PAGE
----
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United States Attorney's Office
Central District of California


United States Courthouse
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Los Angeles, California 90012
Release No. 06-174

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PRESS RELEASE

FOR IMMEDIATE RELEASE
December 21, 2006
For Information, Contact Public Affairs
Thom Mrozek (213) 894-6947

FIVE CHARGED WITH RUNNING PROSTITUTION RING THAT LURED WOMEN FROM GUATEMALA WITH FALSE PROMISES OF JOBS

Four Arrested after Several Victims Escape, Tell of Threats and Beatings


Los Angeles, CA - Four female members of a Guatemalan family have been arrested on federal charges related to their operation of a prostitution ring that used young women who were recruited in Guatemala and lured to the United States with promises of jobs in restaurants and retail stores. Once the women were smuggled into the United States and reached Los Angeles, they were forced to work as prostitutes to pay smuggling fees, which often escalated to as much as $20,000.

The four arrested yesterday, and a fifth relative who is a fugitive, allegedly threatened and, in some cases, physically assaulted several of the women who failed to cooperate or attempted to escape.

The defendants were arrested following a three-month investigation by the Federal Bureau of Investigation, U.S. Immigration and Customs Enforcement (ICE), the Department of Labor and the Los Angeles Police Department. In addition to the arrests, the investigators executed search warrants at six Los Angeles apartments and residences linked to the scheme. There, authorities encountered 10 other women who are believed to have worked as prostitutes for the defendants. Those women are being interviewed to determine more about the circumstances surrounding their arrival in this country and their treatment once they reached Los Angeles.

The five defendants implicated in the scheme are charged in a criminal complaint with two counts importing and harboring illegal aliens and harboring illegal aliens for the purposes of prostitution. The defendants arrested yesterday are all Los Angeles residents. They are:

- Gladys Vasquez Valenzuela, 36;
- Jeanette Vasquez Valenzuela, a.k.a. Miriam, 25, who is Gladys' sister;
- Albertina Vasquez Valenzuela, a.k.a. Christina, 48; who is a third sister, and
- Maria Vicente de Los Angeles, also known as Angela, 27, who is Albertina's daughter.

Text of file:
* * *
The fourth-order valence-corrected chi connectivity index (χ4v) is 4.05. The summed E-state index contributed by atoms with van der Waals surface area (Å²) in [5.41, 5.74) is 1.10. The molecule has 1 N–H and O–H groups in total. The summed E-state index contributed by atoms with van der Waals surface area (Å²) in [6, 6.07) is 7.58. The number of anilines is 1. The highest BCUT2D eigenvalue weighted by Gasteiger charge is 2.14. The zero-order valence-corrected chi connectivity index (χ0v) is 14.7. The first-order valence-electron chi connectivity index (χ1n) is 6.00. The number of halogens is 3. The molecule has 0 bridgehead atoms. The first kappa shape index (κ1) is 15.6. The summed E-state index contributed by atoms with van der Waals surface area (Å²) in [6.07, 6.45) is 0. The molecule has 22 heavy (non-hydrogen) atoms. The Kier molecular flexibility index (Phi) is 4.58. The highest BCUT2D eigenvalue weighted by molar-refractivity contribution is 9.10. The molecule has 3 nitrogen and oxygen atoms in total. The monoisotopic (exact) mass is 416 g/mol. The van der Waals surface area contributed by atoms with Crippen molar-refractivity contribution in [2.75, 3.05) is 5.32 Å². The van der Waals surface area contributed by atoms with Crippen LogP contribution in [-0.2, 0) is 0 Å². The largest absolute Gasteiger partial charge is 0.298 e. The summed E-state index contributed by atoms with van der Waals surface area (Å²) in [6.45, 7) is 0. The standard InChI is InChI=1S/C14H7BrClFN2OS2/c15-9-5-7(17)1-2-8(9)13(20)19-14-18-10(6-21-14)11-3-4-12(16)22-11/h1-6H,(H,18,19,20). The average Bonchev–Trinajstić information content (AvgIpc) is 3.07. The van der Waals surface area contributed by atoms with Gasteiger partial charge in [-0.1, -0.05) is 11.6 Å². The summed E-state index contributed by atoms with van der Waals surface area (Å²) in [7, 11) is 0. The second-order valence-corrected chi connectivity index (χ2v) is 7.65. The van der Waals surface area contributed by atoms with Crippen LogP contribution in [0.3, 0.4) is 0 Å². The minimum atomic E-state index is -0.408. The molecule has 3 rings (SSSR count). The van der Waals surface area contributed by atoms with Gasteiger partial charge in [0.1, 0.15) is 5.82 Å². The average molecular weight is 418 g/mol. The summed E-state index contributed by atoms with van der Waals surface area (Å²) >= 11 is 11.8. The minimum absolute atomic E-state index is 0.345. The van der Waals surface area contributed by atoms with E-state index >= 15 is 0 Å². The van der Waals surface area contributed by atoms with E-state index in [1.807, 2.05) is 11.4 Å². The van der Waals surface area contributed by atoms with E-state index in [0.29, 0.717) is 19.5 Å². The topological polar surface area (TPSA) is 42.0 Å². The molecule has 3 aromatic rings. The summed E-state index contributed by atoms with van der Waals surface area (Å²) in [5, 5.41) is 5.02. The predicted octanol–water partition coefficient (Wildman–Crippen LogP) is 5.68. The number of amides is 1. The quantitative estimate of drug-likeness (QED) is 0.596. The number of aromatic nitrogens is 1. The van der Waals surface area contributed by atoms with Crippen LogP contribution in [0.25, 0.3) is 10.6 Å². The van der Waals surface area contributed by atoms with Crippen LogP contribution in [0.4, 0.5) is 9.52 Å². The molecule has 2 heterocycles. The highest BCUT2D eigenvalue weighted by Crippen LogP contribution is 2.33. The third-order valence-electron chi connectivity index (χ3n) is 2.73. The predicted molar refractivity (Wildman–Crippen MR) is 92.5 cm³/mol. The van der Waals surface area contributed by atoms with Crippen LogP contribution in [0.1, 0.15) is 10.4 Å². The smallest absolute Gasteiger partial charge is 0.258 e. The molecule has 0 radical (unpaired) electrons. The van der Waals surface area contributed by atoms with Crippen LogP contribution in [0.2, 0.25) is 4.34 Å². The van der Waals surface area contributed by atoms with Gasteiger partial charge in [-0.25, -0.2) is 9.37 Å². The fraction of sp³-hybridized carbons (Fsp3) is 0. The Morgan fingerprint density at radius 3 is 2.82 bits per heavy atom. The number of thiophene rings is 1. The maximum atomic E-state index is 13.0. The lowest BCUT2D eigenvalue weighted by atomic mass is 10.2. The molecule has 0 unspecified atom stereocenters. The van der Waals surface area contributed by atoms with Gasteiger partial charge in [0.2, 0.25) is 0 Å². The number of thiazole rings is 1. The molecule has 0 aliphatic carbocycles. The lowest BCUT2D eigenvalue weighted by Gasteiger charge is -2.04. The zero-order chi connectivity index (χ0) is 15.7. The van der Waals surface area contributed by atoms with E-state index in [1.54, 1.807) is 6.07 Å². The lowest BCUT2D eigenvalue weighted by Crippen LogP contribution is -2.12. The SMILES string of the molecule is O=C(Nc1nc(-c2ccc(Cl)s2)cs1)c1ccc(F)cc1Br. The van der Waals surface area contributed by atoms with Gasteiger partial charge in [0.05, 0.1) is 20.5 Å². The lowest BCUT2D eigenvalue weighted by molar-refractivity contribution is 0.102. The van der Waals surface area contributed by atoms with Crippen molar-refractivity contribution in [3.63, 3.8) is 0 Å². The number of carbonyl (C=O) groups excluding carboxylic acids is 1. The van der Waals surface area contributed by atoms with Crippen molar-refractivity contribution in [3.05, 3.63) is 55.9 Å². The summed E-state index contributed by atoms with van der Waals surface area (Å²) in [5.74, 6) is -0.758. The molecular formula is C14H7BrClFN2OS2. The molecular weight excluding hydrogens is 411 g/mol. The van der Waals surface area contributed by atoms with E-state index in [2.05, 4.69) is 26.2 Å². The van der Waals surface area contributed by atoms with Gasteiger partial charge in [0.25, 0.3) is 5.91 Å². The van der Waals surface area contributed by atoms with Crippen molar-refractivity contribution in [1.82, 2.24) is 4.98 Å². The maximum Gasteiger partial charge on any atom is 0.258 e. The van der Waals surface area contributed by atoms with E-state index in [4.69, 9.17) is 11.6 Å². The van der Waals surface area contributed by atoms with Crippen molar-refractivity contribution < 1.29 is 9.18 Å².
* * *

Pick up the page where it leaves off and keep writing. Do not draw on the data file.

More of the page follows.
Gladys, Maria and Jeanette made their initial court appearances yesterday afternoon in United States District Court in Los Angeles. They were all ordered held without bond. Albertina is scheduled to make her first court appearance this afternoon.

The fifth defendant Maribel Vasquez Valenzuela, age unknown, who is the niece of the three sisters is being sought by authorities.

"The defendants in this case are charged with luring vulnerable, desperate women with false promises and, for profit, inflicted severe mental and physical abuse on them by forcing them into prostitution and slavery," said J. Stephen Tidwell, the Assistant Director in Charge of the FBI's Los Angeles Field Office.

The multi-agency probe began after two victims escaped with the help of a client and ultimately contacted authorities. Subsequently, two other victims were liberated by law enforcement authorities in November.

According to an affidavit filed in the case, the victims were approached in Guatemala, where they were told jobs in restaurants and clothing stores awaited them in the United States. After being smuggled across the United States-Mexico border and driven to Los Angeles, the women were turned over to the defendants, who informed them that their "job" would be working as prostitutes. When the women protested, they were told they had no choice. The affidavit describes how the victims endured frequent threats of violence, as well as physical abuse, while working seven days a week. In one incident detailed in the affidavit, four of the defendants repeatedly kicked and hit one of the victims following an unsuccessful escape attempt. After the first two women fled, Gladys Vasquez Valenzuela allegedly made repeated calls to one of the women's cell phones threatening to kill her and her family.

"These young women were enticed into coming to this country by promises of the American dream, only to arrive and discover that what awaited was a nightmare," said Robert Schoch, special agent in charge for the ICE office of investigations in Los Angeles. "This scheme shows yet again the level of calculation and cruelty exhibited by criminal organizations that treat human beings as nothing more than a commodity to be exploited for profit."

The investigation into the alien smuggling ring was conducted by the Federal Bureau of Investigation, U.S. Immigration and Customs Enforcement, the Department of Labor and the Los Angeles Police Department, all of which are participants in the Los Angeles Human Trafficking Task Force.

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Release No. 06-174

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